Posts Tagged ‘brooders’


March 22, 2009

I’m glad I read so much about chickens before getting them. Now that I have them, I feel like I know what I’m doing. It’s easy for me to figure out what they want and need. I thought I might not be able to do that; I can do it with cats, but I have been around cats my whole life and I really love them so it’s easy to figure out what they need. So I thought maybe chickens would be so new and foreign to me that I would not just Know.

But I do! I could tell they needed more space. If someone asked how I knew, I could come up with some reasons, but mostly it was intuition, as well as all the reading I did for months before getting the chicks.

I was just thinking the other day that they are old enough they would probably like something to roost on. Today they were jumping up to the top of the waterer and feeder. Then Moira and I got one of the chicks out and the little chick just sat on her hand. She looked so happy doing that. I took some pictures and will post them later.

So anyway, it’s definitely time to get them something to roost on. I’ll have to figure something out and put it in the brooder. Today we need to give them fresh bedding anyway, so I’ll figure something out when we do that.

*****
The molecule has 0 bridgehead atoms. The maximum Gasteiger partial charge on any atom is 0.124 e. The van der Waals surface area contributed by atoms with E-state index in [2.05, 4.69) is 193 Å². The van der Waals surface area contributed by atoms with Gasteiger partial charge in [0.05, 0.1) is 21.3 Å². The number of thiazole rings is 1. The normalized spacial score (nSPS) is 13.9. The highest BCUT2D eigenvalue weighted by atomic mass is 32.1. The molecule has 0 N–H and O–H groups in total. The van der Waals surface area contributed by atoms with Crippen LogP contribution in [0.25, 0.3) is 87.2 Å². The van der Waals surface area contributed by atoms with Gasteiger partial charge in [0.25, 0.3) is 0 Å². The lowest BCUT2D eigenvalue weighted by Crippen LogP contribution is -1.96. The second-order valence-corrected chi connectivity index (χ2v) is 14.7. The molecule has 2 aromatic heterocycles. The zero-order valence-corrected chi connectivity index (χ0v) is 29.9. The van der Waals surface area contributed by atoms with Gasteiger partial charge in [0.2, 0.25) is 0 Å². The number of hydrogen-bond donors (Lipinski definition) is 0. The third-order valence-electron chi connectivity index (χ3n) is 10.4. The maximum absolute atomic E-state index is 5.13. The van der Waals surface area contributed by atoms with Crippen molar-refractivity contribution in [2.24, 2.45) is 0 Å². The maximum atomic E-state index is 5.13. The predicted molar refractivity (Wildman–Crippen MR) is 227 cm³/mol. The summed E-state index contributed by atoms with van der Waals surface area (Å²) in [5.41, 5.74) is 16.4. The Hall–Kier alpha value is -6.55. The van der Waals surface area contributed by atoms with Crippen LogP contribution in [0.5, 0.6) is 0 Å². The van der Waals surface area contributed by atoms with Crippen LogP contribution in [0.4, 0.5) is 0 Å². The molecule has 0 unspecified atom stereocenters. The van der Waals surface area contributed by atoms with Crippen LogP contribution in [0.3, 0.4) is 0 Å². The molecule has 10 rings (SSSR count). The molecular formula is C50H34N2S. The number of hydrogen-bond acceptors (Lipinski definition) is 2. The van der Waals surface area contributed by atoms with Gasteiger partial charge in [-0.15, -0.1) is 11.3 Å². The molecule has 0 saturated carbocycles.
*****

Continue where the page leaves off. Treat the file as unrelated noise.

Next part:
The little peepers

March 20, 2009

I couldn’t find my charger, so I had Tim charge my camera battery since he has the same kind of camera. So, finally, here are some pictures of the chicks:

Six chicks

Six chicks

Curious chicks

Curious chicks

Wing feathers!

Wing feathers!

One of the pullets

Two of the pullets

They are so darn cute! They have already changed a lot and we’ve only had them for a week. They have more feathers on their wings and tales than when we got them. Some of the pullets are flying and stretching their wings.

Yesterday we decided to give them a bit more room. They were in a Rubbermaid tote. That did work well for a week, but then it was getting a bit cramped and hot in there, so we used the bottom part of the box our oven came in. I know that will only work until it gets too wet or mucked up. It’s pretty thick cardboard, so hopefully that will be a week or so. I have to keep them locked up in Aidan’s room so the indoor cats don’t get in there and get too curious for their own good.

The one with the little mark on his head is Chicken Joe. He’s the cockerel and we named him after Chicken Joe on the movie Surf’s Up. I can’t wait to hear his baby crows and see him strutting his stuff. 🙂

Why we want chickens

February 28, 2009

One reason we want chickens is because we want to move towards being self-sufficient. Having hens and our own eggs is one step in that direction. I think we will eventually have either a dairy cow or goats, and maybe some sheep or a pig or two. Who knows. I do know that of all the farm animals to choose from, chickens should be the easiest for us to learn about and take care of. So that is part of why we are getting chickens first.